What Is a Taxable Entity?

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The term 'taxable entity' refers to an individual or a business that must file a tax return and pay income tax on earnings. Individuals and corporations are both subject to income tax and are both considered taxable entities. In contrast, partnerships, S corporations and LLCs don't pay income tax and are considered nontaxable entities.


Taxable Entities

Under U.S. tax law, individuals and corporations have to file a tax return and pay income tax on earnings. For example, even if a corporation distributes all of its earnings to individual owners, the corporation itself is subject to income tax. Since corporate earnings are taxed at both the corporate and individual level, tax experts say that corporations are subject to "double taxation."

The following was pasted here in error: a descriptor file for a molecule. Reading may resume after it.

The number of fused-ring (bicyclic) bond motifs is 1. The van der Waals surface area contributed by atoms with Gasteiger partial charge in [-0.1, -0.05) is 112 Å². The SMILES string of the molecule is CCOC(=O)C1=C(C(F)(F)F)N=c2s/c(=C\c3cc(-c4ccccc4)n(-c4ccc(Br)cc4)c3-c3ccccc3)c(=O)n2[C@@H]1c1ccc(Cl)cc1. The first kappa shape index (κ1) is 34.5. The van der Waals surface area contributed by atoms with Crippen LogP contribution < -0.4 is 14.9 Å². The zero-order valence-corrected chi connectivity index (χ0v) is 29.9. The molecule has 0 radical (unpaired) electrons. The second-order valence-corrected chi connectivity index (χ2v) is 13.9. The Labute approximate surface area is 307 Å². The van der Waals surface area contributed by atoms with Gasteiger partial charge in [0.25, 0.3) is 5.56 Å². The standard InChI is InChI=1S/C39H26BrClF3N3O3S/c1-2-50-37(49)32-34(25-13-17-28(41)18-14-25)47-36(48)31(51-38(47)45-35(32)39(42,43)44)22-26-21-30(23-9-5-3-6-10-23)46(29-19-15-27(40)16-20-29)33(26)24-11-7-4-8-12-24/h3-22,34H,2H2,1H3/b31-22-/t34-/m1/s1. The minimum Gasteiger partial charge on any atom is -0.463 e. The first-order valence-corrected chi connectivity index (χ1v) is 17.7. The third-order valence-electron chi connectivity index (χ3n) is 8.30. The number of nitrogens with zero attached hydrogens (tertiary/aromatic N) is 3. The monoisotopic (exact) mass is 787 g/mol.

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Nontaxable Entities

Other business entities, referred to as pass through entities, are not taxable entities and don't pay income tax. Partnerships, LLCs and S corporations are examples of nontaxable, passthrough entities. Although these businesses must still file tax returns, they aren't subject to income taxes. Rather, the earnings from these businesses are subject to tax at the individual level. For example, if a partnership earns $500, the individual owners pay tax on the $500, rather than the partnership itself.